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Queensland Health Interpreter Service information for staff

information for staff

  Client right to an interpreter
  Interpreter quality
  Types of interpreter services
  How to book an interpreter
  Guidelines and resources

Queensland Health clients who are not proficient in English will be provided with an interpreter at Queensland Health's expense.

The Queensland Health Working with Interpreter Guidelines state that a professional interpreter should be engaged when the information to be communicated to the patient is significant for health and/or health outcomes and the person’s English skills are assessed to be inadequate to properly understand the situation or the instructions they are being given, the person has a Queensland Government interpreter card, or if the person requests an interpreter.

Professional interpreters should be engaged through the Interpreter Service Information System (ISIS), or through the Health Service District Interpreter Service Coordinator. Instructions for booking an interpreter are available.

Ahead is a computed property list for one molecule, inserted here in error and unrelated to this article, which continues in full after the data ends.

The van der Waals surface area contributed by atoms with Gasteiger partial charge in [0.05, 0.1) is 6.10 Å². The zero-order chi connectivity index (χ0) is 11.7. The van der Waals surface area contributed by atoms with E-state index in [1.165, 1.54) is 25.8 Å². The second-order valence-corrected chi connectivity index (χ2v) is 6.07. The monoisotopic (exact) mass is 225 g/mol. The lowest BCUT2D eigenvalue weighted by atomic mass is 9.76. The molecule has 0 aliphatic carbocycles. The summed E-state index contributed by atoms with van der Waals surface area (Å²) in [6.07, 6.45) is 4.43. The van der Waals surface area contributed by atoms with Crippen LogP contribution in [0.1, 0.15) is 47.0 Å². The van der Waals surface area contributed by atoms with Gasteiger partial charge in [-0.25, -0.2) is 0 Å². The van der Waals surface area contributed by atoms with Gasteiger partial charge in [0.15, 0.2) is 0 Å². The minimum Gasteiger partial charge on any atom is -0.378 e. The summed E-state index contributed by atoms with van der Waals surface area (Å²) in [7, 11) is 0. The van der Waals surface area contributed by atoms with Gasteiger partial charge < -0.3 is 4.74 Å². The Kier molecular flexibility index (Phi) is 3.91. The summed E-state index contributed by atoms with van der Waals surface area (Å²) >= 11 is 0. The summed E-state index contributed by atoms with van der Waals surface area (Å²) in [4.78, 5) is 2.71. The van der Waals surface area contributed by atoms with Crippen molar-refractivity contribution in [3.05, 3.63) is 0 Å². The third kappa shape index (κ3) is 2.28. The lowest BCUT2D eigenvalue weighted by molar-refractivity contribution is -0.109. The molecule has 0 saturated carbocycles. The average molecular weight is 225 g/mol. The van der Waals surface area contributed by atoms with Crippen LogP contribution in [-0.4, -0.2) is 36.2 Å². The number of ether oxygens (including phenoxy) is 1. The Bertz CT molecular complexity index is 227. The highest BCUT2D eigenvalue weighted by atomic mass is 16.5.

Last updated: 13 June 2012

What's new?

Queensland Health Guideline for multicultural policy implementation
A guideline to assist Hospital and Health Services and Queensland Health to implement the Queensland Multicultural Policy - A multicultural future for all of us effectively.

Report on client perceptions of the quality of the Queensland Health Intepreter Service
A new report on the perceptions on clients on the quality of the Queensland Health Interpreter Service is now available.

Would you like to provide feedback about the Queensland Health Interpreter Service?


National Interpreter Symbol

The blue interpreter symbol is the nationally recognised interpreter symbol.

national interpreter symbol

Click here for more information about this symbol.

Complaints about health or other services

Do you have concerns about a government or non-government health service or are you unhappy with the way an issue has been handled? Do you think you have been treated unfairly or are you concerned about a decision or action of a health professional?

It is ok to complain, and there are organisations that are independent of the government that can help you, free of charge.

Go to the Queensland Independent Complaint Agencies' website for more information.